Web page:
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In a real analysis exam last year, I had to show if the following sequence $(u_n)_{n \in \mathbb{N}}$ defined by $u_n = \frac{2^n}{n + 2^n}$ is summable using property of sequences. However, I failed to justify correctly that it was not summable.

I tried to squeeze the sequence between $0$ and $1$ :

$$ 0 < \frac{2^n}{n + 2^n} < 1 $$

And because $(0)_{n \in \mathbb{N}}$ is summable but $(1)_{n \in \mathbb{N}}$ is not summable, I concluded that $\left(\frac{2^n}{n + 2^n}\right)_{n \in \mathbb{N}}$ is not summable.

I guess my squeezing is wrong. I was lately thinking about :

$$ 0 < \frac{2^n}{n + 2^n} < \frac{2^n}{n} $$

instead and I would be tempted to conclude that $\left( \frac{2^n}{n} \right)_{n \in \mathbb{N}}$ is not summable so $\left(\frac{2^n}{n + 2^n}\right)_{n \in \mathbb{N}}$ is not summable by comparison. Is it right ?

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  • $\begingroup$ you probably rememberred it wrong. $\endgroup$
    – faceclean
    May 16, 2020 at 20:03
  • $\begingroup$ $u_n=\frac{1}{\frac{n}{2^n}+1}>\frac{1}{1+n}$ $\endgroup$ May 16, 2020 at 20:06

4 Answers 4

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To show that $u_n$ is not summable you can use that $u_n = \frac{2^n}{n+2^n} = \frac{1}{n/2^n+1} \geq \frac{1}{n+1}$. $\frac{1}{n+1}$ is not summable (harmonic series).

You are only showing that $u_n < \frac{2^n}{n}$ and that the latter is not summable. This doesn't tell us anything about $u_n$ though.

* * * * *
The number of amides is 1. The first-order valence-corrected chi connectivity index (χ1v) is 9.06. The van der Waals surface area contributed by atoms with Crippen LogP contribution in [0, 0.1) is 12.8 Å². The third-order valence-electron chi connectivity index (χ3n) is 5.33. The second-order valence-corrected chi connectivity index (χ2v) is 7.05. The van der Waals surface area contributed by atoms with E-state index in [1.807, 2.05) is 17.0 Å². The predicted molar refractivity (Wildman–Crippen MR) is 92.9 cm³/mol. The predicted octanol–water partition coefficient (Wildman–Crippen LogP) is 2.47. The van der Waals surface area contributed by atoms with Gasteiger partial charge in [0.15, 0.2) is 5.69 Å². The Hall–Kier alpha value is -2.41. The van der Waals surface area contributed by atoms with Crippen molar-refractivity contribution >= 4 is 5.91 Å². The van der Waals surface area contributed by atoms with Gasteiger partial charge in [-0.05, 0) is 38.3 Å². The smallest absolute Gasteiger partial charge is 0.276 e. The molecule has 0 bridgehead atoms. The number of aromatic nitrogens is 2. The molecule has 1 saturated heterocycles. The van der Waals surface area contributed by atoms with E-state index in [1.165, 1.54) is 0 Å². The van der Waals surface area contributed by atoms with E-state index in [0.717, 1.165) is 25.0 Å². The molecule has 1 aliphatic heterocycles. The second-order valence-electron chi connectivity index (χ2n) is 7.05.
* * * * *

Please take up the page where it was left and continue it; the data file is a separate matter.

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It is actually much simpler: as $n=o\bigl(2^n\bigr)$, we have that $n+2^n\sim_\infty 2^n$, hence the general term tends to $1$, and it should tend to $0$ if the series were convergent.

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You seem to be assuming that if a series is bounded above by one that isn't summable, then it isn't summable. But that obviously isn't true. For example, we have $0 < \frac{1}{n^2} < \frac{1}{n}$ and $\sum_{n=1}^{\infty}\frac{1}{n}$ isn't summable, but $\sum_{n=1}^{\infty}\frac{1}{n^2}$ is. If you think about it, this should be obvious: if a series were bounded below by one that isn't summable, then it wouldn't be summable. Informally, if a series is larger than something that already sums to $\infty$, then it must itself sum to $\infty$. In contrast, if what you know is that the series is smaller than something that sums to $\infty$, that doesn't tell you anything.

Therefore, I will present a correct proof that the series isn't summable. We have \begin{align*}\frac{2^n}{n+2^n} &= \frac{1}{\frac{n}{2^n}+1} \\ &\geq \frac{1}{n+1}\end{align*} which isn't summable, so by what I said above, your series is also not summable.

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  • $\begingroup$ Thanks, but I checked in my lecture notes, it is said that let $v_n \leq u_n \leq w_n$, $\forall n \in \mathbb{N}$. if $v_n$ or $w_n$ are not summable we cannot say anything about the summability of $u_n$ $\endgroup$
    – Mathieu
    May 28, 2020 at 8:58
  • $\begingroup$ Your lecture notes are incomplete. If $0 < v_n \leq u_n$ for all $n$ and $v_n$ is not summable, then we can deduce that $u_n$ is not summable, using the Comparison Test. $\endgroup$
    – Prasiortle
    May 28, 2020 at 14:29
  • $\begingroup$ Allright, In fact you were right in a sense you were speaking about the convergence of the serie. I asked my teacher assistant and he pointed toward the fact that if $v_n \leq u_n$ and the sum of $v_n$ is divergent then the sum of $u_n$ is also divergent. Indeed, the sequence $\frac{1}{2^n}$ is summable but $-n < \frac{1}{2^n}$ and the sequence $-n$ is not summable. $\endgroup$
    – Mathieu
    May 30, 2020 at 17:53
  • $\begingroup$ That doesn't contradict what I said above, as $-n$ is not $>0$. $\endgroup$
    – Prasiortle
    May 31, 2020 at 4:46
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$u_n:=\dfrac{2^n}{n+2^n}\ge$

$ \dfrac{2^n}{2^n+2^n}= 1/2 >0;$

The series $\sum u_n$ diverges.

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